Safeguarding is an increasingly important area of community care law, and exists to ensure that people are being properly cared for and protected from harm, exploitation or manipulation. However, it can also be extremely complex. Here, our community care law team answer some of the most frequently asked questions about safeguarding vulnerable adults.
The Care Act 2014 brought in legal provisions for safeguarding vulnerable adults and adults at risk for the first time. Each Local Authority now has a Safeguarding Adults Board (SAB) consisting of Social Services, the NHS and the Police. Safeguarding Plans and annual progress reports should be published annually. If Social Services reasonably suspect that an adult with care and support needs is at risk of abuse or neglect, then Social Services or the other members of the SAB must make enquiries to establish if any action is required.
All Local Authorities should follow the Best Interest principles set out in the Mental Capacity Act Code of Practice. The decision-maker should always arrive at a decision that is the least restrictive intervention possible for the vulnerable adult, balancing this with an assessment of risk.
An adult who:
i) Has needs for care and support (whether or not the LA is meeting those needs)
ii) Is experiencing or is at risk of abuse or neglect
iii) As a result of those care and support needs, is unable to protect themselves from either the risk of or the experience of abuse or neglect
Best Interest generally refers to a method for making decisions that aims to be more objective than the old subjective test used by Health & Social Services practitioners. It requires the decision maker to think what the best course of action is for the person and should not be the personal views of the decision maker. The meeting gives family members the chance to express the prior wishes and religious and cultural influences that need to be taken into account when deciding on the issue that is affecting the vulnerable adult. Best Interest decisions should only be taken in relation to specific decisions that an individual lack mental capacity to decide for themselves.
Social Services can inform people that they have reason to believe that there has been neglect, harm or abuse to an adult at risk and that a safeguardinginquiry has been started. The safeguarding alert may be related to:
While of course it is vital that statutory agencies actively investigate any potentialsafeguarding issues that affect vulnerable adults, sometimes the approach adopted by Social Services can sometimes be clumsy and can leave the genuinely motivated family member (who has at worst made a few mistakes) feeling criminalised but with no right to reply. Often this is in the context of not getting the support that they need in order to fulfill their caring role from Health and Social Services. In some cases, the ‘person of concern’ is not even told what the allegations are.
Unfortunately there are people with caring responsibilities who purposely take advantage of a vulnerable adult in the ways mentioned above. Those people who are acting in their own best interests rather than the vulnerable adult’s best interests should be held to account and the abuse should be stopped. Because of this, Health and Social Services have to be vigilant in dealing with safeguarding alerts. This means that all safeguarding alerts should be investigated and processes should be followed in order for Health and Social Services to ascertain whether there are things that need to change, or whether the initial concerns are unfounded.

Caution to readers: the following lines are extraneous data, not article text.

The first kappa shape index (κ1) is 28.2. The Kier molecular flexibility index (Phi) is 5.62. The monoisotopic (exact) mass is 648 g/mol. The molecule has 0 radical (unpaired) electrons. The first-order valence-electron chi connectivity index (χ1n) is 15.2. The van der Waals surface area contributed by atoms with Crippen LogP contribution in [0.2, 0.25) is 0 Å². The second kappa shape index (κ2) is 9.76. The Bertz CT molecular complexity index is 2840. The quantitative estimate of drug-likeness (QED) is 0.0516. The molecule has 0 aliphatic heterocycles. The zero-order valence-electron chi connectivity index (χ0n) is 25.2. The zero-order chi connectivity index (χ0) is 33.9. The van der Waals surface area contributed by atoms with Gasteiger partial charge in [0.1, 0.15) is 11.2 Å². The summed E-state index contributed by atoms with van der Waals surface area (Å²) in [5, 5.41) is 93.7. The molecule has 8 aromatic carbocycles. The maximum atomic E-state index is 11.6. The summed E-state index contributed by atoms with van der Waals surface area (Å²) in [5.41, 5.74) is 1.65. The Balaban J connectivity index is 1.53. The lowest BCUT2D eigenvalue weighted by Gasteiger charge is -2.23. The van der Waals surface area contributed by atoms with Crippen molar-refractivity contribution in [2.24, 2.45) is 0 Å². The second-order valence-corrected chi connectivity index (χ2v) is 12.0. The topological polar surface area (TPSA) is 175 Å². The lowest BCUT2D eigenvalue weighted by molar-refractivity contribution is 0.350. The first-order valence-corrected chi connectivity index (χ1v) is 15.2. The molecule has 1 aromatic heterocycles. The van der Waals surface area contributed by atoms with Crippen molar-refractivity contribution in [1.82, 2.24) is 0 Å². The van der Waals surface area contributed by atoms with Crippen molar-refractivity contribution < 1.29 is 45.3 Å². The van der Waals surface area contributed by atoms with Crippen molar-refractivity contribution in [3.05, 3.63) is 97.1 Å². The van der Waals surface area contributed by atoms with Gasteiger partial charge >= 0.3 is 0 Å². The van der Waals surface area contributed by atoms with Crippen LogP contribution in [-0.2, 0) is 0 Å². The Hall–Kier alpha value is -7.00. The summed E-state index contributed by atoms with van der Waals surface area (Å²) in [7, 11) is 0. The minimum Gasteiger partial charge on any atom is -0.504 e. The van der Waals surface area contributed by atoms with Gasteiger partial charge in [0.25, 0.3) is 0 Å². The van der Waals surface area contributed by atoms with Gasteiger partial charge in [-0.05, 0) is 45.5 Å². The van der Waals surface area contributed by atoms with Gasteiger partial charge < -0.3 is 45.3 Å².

The way that some cases are handled is not always proportionate to the risk that may exist. However on some occasions of course the opposite may be true.Safeguarding investigations can result for example in any of the following:
A family member or carer who is facing an investigation can be supported and advised through the process and represented at a Best Interest meeting. We often find it is possible to resolve the dispute in a way that allows Social Services to feel confident that the vulnerable individual is properly protected, that they have done their duty and that the previous living and caring arrangements can be resumed, perhaps with additional support and some checks and balances for an initial period. We find that when the carer is supported and is able to understand the essential principles of mental capacity and best interest decision making, they are better able to work effectively and in partnership with statutory organisations. If Court of Protection cannot be avoided, then your solicitor can represent you.
The difficulty is that people quite naturally panic or become defensive when they understand that they are subject to a safeguarding investigation. We argue that the best thing is for all parties to adopt more of a partnership approach and to recognise the need for conciliation. It is easy to see how disputes can escalate in what are often highly emotionally charged situations. Your solicitor will encourage you to be constructive and open when it comes to dealing with the safeguarding process. If you feel that the case is stacked against you then of course your solicitor will help you and advise you as to how to work with safeguarding professionals and safeguarding systems. Your solicitor may be able to attend the Best Interest decision-meeting with you, to help you get your points across to the decision maker.
You should talk to a specialist legal adviser about the option of applying to the Court of Protection, so that an experienced Judge can review the case and determine what is in the vulnerable adult’s Best Interests.
If you seek advice on Safeguarding and Best Interest Decision Making, our community care law team can help you.